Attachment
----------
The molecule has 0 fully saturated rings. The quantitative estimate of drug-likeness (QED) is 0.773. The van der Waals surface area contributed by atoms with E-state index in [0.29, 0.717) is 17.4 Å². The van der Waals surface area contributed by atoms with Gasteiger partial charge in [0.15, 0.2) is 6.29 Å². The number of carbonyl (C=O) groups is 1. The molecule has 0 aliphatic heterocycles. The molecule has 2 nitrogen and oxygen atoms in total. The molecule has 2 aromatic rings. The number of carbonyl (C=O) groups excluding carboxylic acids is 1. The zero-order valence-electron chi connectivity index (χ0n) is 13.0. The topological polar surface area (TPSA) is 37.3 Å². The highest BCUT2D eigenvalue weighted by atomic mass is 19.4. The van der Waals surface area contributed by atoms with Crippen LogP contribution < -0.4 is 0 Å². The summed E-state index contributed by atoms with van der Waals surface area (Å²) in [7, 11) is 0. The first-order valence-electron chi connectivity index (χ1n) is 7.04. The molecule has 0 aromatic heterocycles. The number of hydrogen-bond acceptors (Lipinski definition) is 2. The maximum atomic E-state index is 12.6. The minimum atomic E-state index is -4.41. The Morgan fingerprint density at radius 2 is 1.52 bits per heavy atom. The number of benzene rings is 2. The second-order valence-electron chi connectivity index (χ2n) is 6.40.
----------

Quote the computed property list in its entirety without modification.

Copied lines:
The molecule has 0 fully saturated rings. The quantitative estimate of drug-likeness (QED) is 0.773. The van der Waals surface area contributed by atoms with E-state index in [0.29, 0.717) is 17.4 Å². The van der Waals surface area contributed by atoms with Gasteiger partial charge in [0.15, 0.2) is 6.29 Å². The number of carbonyl (C=O) groups is 1. The molecule has 0 aliphatic heterocycles. The molecule has 2 nitrogen and oxygen atoms in total. The molecule has 2 aromatic rings. The number of carbonyl (C=O) groups excluding carboxylic acids is 1. The zero-order valence-electron chi connectivity index (χ0n) is 13.0. The topological polar surface area (TPSA) is 37.3 Å². The highest BCUT2D eigenvalue weighted by atomic mass is 19.4. The van der Waals surface area contributed by atoms with Crippen LogP contribution < -0.4 is 0 Å². The summed E-state index contributed by atoms with van der Waals surface area (Å²) in [7, 11) is 0. The first-order valence-electron chi connectivity index (χ1n) is 7.04. The molecule has 0 aromatic heterocycles. The number of hydrogen-bond acceptors (Lipinski definition) is 2. The maximum atomic E-state index is 12.6. The minimum atomic E-state index is -4.41. The Morgan fingerprint density at radius 2 is 1.52 bits per heavy atom. The number of benzene rings is 2. The second-order valence-electron chi connectivity index (χ2n) is 6.40.